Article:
I love getting mail from readers. Thank God you take the time to message and email me!!! The other day a reader asked why I don’t write about bad boys in my books. It wasn’t the first time for this question to come up. So it got me to thinking I should probably tell you the reason…
I ran through my bad boy stage early like any normal hormone-raging female until it literally petered out. And yeah, his name was Pete. Pete was the typical, self-centered prick who thought he was God’s gift to the opposite sex. On any given day, Pete expected the women in his life (girlfriend, co-workers sister, mother, aunt, etc. It didn’t matter) to tell him how great he was at…something. The problem with that, for the most part, Pete wasn’t all that great at anything.
Now I know most romance novels featuring the typical bad boy has the said bad guy possessing some kind of redeeming quality about him so that the female lead will fall head over heels in love at the end of the book and live happily ever after. Unfortunately, Pete had no such positive features. His only value was that he was exceptionally attractive, gorgeous green eyes, black hair, with a body that showed how much time he spent at the gym. (Okay, I was young, immature, and shallow.)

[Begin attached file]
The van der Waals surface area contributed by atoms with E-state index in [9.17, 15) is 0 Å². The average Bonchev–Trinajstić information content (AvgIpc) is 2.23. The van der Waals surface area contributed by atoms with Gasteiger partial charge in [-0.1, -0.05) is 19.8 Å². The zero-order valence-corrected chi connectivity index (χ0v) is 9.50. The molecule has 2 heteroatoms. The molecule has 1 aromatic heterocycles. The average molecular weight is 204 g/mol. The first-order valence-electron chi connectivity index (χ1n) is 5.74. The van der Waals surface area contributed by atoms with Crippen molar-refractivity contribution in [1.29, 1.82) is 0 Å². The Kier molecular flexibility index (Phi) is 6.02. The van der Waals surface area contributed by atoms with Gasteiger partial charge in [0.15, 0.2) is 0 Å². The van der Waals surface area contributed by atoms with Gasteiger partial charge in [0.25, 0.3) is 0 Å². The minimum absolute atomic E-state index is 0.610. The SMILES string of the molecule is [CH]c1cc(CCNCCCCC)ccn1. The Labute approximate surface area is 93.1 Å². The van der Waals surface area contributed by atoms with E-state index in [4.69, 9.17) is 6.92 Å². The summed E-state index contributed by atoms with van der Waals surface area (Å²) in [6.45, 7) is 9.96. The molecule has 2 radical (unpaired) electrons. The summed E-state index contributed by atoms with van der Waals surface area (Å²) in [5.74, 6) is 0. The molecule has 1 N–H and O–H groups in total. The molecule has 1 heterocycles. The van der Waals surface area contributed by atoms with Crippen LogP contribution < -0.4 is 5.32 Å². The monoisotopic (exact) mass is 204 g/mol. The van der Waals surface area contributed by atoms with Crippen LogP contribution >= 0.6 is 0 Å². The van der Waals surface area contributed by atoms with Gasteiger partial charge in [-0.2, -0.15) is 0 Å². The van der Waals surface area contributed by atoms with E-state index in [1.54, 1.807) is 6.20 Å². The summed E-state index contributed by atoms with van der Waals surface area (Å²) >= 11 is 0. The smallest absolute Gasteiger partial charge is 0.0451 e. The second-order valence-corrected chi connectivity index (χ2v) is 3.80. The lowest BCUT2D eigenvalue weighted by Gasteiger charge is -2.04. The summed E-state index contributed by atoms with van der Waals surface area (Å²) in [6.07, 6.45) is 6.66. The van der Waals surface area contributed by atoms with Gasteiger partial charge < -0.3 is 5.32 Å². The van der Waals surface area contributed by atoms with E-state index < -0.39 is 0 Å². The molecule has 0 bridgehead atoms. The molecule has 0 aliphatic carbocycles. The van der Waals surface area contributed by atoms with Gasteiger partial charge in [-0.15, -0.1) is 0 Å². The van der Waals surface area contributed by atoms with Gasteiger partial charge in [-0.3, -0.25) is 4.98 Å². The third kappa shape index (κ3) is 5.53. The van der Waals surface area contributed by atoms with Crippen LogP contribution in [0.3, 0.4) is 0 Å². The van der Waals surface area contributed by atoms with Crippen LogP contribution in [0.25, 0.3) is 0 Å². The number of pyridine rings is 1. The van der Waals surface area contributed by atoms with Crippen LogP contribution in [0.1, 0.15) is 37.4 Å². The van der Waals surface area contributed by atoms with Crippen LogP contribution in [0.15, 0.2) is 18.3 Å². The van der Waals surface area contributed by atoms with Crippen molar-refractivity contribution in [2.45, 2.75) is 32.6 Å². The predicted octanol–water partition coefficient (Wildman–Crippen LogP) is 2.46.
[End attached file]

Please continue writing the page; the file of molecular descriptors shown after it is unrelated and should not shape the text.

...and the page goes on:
But after Pete and I split, I decided to do a little inventory. I realized I was drawn to geeks, nerds, artist types, writers, musicians, that type of personality. But somewhere in the back of my mind I’d decided those guys usually intimidated me. After all, they were smart, talented, motivated, and some even serious-minded. But because of my epiphany, I set out to start approaching my “type” more often. It worked. I discovered a whole new type of guy I could connect with. Wow, that sounds just like a commercial for eHarmony. The point is, I write about what I know. Sure you can find a geeky “bad guy,” or a “bad guy” musician. But for the most part, that creative spirit is a like-mindedness you just can’t beat when it comes to a deeper, more meaningful relationship.
The men I write about aren’t perfect by any stretch. They come with baggage, all different kinds, but I wouldn’t call them the typical “bad boys.” Jake, Dylan, Reese, Nick, Ethan, Cord, Josh, and now Logan are all guys with unique problems. This to me is what makes the story pop when it comes to something other than the run of the mill type guy.
Anyway, I think that’s why I write about geeky programmers, nerd lawyers, artists, gamers, bankers, writers, and ex-soldiers at the brink of falling apart or going through difficult times.
People say write what you know. I say, bad boys had their place once upon a time. But because I moved on eons ago, I’m happy with my geeky, hunky nerds. And there are plenty out there in real life. I ought to know I snagged one for myself. Yesssssssss!!!!